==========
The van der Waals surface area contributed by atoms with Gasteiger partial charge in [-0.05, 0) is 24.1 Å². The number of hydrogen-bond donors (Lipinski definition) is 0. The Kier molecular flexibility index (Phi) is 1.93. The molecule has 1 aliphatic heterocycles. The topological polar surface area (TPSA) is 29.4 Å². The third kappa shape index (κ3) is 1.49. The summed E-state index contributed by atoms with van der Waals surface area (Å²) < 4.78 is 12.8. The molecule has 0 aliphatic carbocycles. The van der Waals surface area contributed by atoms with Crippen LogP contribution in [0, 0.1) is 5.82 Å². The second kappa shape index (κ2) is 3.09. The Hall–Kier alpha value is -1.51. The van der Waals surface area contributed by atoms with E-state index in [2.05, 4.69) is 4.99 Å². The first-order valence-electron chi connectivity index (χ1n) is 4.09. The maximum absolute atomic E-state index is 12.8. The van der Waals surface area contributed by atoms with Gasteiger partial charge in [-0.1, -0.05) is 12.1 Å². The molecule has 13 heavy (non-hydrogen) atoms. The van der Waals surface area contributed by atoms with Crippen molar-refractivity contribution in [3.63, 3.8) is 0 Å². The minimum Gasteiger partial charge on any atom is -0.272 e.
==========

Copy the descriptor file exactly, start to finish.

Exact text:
The van der Waals surface area contributed by atoms with Gasteiger partial charge in [-0.05, 0) is 24.1 Å². The number of hydrogen-bond donors (Lipinski definition) is 0. The Kier molecular flexibility index (Phi) is 1.93. The molecule has 1 aliphatic heterocycles. The topological polar surface area (TPSA) is 29.4 Å². The third kappa shape index (κ3) is 1.49. The summed E-state index contributed by atoms with van der Waals surface area (Å²) < 4.78 is 12.8. The molecule has 0 aliphatic carbocycles. The van der Waals surface area contributed by atoms with Crippen LogP contribution in [0, 0.1) is 5.82 Å². The second kappa shape index (κ2) is 3.09. The Hall–Kier alpha value is -1.51. The van der Waals surface area contributed by atoms with E-state index in [2.05, 4.69) is 4.99 Å². The first-order valence-electron chi connectivity index (χ1n) is 4.09. The maximum absolute atomic E-state index is 12.8. The van der Waals surface area contributed by atoms with Gasteiger partial charge in [-0.1, -0.05) is 12.1 Å². The molecule has 13 heavy (non-hydrogen) atoms. The van der Waals surface area contributed by atoms with Crippen molar-refractivity contribution in [3.63, 3.8) is 0 Å². The minimum Gasteiger partial charge on any atom is -0.272 e.